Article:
Why citizen science may shine, even in Trump's world
As we brace for fresh environmental onslaughts to be leveled by the incoming administration, a sleeper cell in the federal government itself may just provide resistance—and even resilience—in the face of it.
On November 15, 2016, members of a 300-plus member grassroots “Federal Community of Practice on Crowdsourcing and Citizen Science” met at the Woodrow Wilson International Center for Scholars (the Wilson Center) to discuss transition strategies upon the changing of the guard. Surprisingly, they were not depressed.
Interest in citizen science in the ranks of federal employees has been building since at least 2009, when a White House memo on transparency seeded the idea of opening up government data to the public by way of digital infrastructure. The digitally-networked, data-intensive nature of citizen science seemed to fit this mode. As defined by the eventual federal community convening around it, “citizen science mobilizes the public to engage in scientific processes to address real world problems.” while “crowdsourding is a process of obtaining data service and ideas especially from online communities.”
The numbers put up by the citizen science community thus far are impressive. eBird, a project of the Cornell Lab of Ornithology, has involved thousands of people in recording the who, what, when, and where of birds across the world. It’s now amassed almost 300 million observations of our feathered friends. Numbers like this are statistically significant and trounce any error impacts. They help create a map of where birds are doing well and where they are declining, which in turns helps direct conservation action.
Building on this momentum, in 2015, US Senator Chris Coons (D-DE) spoke on the senate floor about using citizen science and crowdsourcing “to advance and accelerate scientific research, literacy, and diplomacy.” In 2016, John Holdren, Assistant to the President for Science and Technology and Director of the Office of Science and Technology Policy, exhorted federal agencies to use citizen science. And the White House itself launched citizenscience.gov, which includes a toolkit and a map of federally-supported projects across agencies with widely disparate missions, from NASA to DOI.
Sounds like just the sort of progressive initiatives the new administration will want to gut. However, two important factors will militate against the possibility. One: too many people are doing citizen science to put the kibosh on it. And two: citizen science is actually a tool for getting government work done for less money and with more community buy-in. Republicans might just like it.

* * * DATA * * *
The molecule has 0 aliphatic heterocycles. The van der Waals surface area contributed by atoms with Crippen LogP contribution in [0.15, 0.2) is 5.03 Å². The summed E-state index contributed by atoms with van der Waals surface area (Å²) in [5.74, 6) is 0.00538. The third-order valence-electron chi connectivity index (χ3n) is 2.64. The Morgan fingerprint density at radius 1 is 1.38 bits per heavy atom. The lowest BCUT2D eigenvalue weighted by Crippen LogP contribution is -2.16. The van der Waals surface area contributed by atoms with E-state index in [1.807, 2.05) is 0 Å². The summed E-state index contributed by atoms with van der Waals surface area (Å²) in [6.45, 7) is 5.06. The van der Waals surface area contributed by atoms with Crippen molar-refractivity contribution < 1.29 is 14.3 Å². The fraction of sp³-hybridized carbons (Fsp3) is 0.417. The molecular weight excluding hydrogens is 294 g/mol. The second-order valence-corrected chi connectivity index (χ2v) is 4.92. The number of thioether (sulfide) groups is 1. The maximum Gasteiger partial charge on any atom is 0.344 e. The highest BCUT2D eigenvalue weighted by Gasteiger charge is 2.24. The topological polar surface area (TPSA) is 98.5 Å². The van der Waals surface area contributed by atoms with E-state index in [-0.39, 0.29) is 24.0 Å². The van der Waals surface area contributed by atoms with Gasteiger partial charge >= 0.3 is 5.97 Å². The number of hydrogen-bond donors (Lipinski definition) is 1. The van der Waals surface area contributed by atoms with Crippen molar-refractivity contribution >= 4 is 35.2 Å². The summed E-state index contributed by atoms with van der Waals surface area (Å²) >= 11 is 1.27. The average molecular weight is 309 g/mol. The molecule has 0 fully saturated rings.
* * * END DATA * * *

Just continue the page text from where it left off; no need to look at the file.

At the transition strategy meeting in November, David Rajeski, global fellow with Wilson’s Science and Technology Innovation Program, put it this way: “There are tens of thousands of people who participate in this, and that’s a fascinating leverage point.” He referenced the maker space, grassroots activists, university professors working to codify citizen science as an academic discipline, and thousands of plain old regular people engaged in a collective effort to address real world problems with open-source data collection. Few strategic initiatives in Washington have the same kind of distributed support, Rajeski remarked.
While citizen science is not free—it takes money and personnel to train and sustain volunteer workers—it greatly expands the carrying capacity of agencies. Citizen science facilitates the missions of often resource-limited federal agencies such as the Bureau of Land Management (BLM). Among other initiatives, citizens have been volunteering on BLM projects in the La Cienegas National Conservation Area near Tucson, Arizona, since the 1980s. Karen Simms, Manager of La Cienegas, said that members of the public come out and help monitor some of the last remaining native grasslands in the state (and probably the Southwest) every October and November. They also assist in so-called “wet dry” walks on creeks, helping to map surface water during the driest part of the year. Citizen monitoring helps determine natural resource management that in some places allows historical livestock grazing to co-exist on protected land. Thus it is helping address not just nature’s problems, but also community and business issues.
Citizen science is not always dependent on technology, but because it works so well with a digital infrastructure, one of its great utilities is in networking disparate efforts. Right now, as individuals and in local communities, we can monitor and evaluate biodiversity, water, and air quality. Those data can be used to visualize environmental impacts to help garner public support for legislative initiatives at the local and regional levels. As a networking phenomenon, citizen science is poised to continue to grow—and to have impact—with or without federal support.
Mary Ellen Hannibal is an award-winning journalist and author. Her most recent book, Citizen Scientist: Searching for Heroes and Hope in an Age of Extinction, was named one of the best nonfiction titles of 2016 by the San Francisco Chronicle.